• Cancer (colorectal/gastritis/pancreatic)


The prognosis of intestinal ischemia depends on the underlying mechanism. The mortality rates in acute mesenteric ischemia can exceed 60%.[8] Acute mesenteric venous thrombosis has a better overall mortality rate compared to other forms of acute mesenteric ischemia.[37] Mortality and morbidity in patients with mesenteric venous thrombosis have improved because of better recognition and early treatment.[80] With early diagnosis and anticoagulation treatment, the mortality rates are between 10 to 20%.[81][82] Perioperative mortality in patients with CMI is varied from 0 to 16%, but it can increase up to 50% in patients who develop acute symptoms.[23][83] The prognosis of patients with NOMI or ischemic colitis depends on the etiology, severity, and distribution of the disease.[53] Non-gangrenous colonic ischemia accounts for less than 5% mortality.[71] Patients with colonic necrosis and gangrene have higher mortality rates.[84][85]


  • Bowel infarction and a bowel perforation
  • Gangrenous and necrotic bowel
  • Sepsis
  • Endotoxemia with bacterial translocation
  • Toxic megacolon
  • Multiple organ failure
  • Fibrosis
  • Fistula
  • Colonic stricture


  • The interventional radiologist should be consulted for the infusion of papaverine and thrombolytics medications.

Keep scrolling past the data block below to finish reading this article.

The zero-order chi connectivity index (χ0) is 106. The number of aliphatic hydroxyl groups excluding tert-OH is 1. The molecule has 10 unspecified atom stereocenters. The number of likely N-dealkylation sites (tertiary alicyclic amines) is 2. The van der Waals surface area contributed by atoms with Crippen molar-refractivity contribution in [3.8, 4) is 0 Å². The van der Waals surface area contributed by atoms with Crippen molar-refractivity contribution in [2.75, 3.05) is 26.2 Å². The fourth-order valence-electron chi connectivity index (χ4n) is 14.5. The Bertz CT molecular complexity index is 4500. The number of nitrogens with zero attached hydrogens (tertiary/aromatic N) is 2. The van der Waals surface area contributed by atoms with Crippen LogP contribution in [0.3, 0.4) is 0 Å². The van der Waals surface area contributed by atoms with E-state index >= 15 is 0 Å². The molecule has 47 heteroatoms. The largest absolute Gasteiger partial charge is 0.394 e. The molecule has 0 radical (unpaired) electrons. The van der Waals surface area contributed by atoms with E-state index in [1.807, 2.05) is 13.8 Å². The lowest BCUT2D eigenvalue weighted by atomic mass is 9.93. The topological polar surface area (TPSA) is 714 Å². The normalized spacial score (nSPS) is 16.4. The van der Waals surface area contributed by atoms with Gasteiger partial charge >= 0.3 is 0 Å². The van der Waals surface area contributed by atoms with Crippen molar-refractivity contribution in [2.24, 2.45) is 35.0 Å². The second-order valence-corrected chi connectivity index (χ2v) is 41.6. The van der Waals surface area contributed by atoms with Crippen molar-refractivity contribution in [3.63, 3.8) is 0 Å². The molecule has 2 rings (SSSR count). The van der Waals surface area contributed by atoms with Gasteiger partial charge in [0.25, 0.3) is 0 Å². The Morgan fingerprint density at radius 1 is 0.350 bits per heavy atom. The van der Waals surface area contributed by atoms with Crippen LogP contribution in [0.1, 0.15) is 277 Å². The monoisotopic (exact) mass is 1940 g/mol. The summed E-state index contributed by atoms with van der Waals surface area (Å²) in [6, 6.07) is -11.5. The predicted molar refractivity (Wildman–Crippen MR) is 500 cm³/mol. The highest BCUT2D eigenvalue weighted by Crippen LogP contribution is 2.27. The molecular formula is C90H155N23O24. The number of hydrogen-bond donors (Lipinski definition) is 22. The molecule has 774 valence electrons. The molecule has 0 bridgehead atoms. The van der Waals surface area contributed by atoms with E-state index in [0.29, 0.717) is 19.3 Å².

• The surgical team should be ready for possible exploratory laparotomy.
  • Vascular surgeon consultation is recommended for possible vascular intervention.
  • Gastrointestinal doctors should be consulted for the evaluation and diagnosis of the patient.
  • Intensive critical unit doctors should be consulted for patient's admission.
  • Pharmacist consultation should be ordered for identifying the offending drugs and choosing the preference for medication therapy.

Deterrence and Patient Education

There are various ways the patient can be educated about these diseases, which can prove essential for patient care. In the initial phases, the patients should be informed about the possible ways the disease can present. The understanding of the signs and symptoms from the patients promptly can turn out to be the most crucial factor. Early and timely intervention is the cornerstone in the management, and it can be possible if patients seek care very early when they develop the signs.

Pearls and Other Issues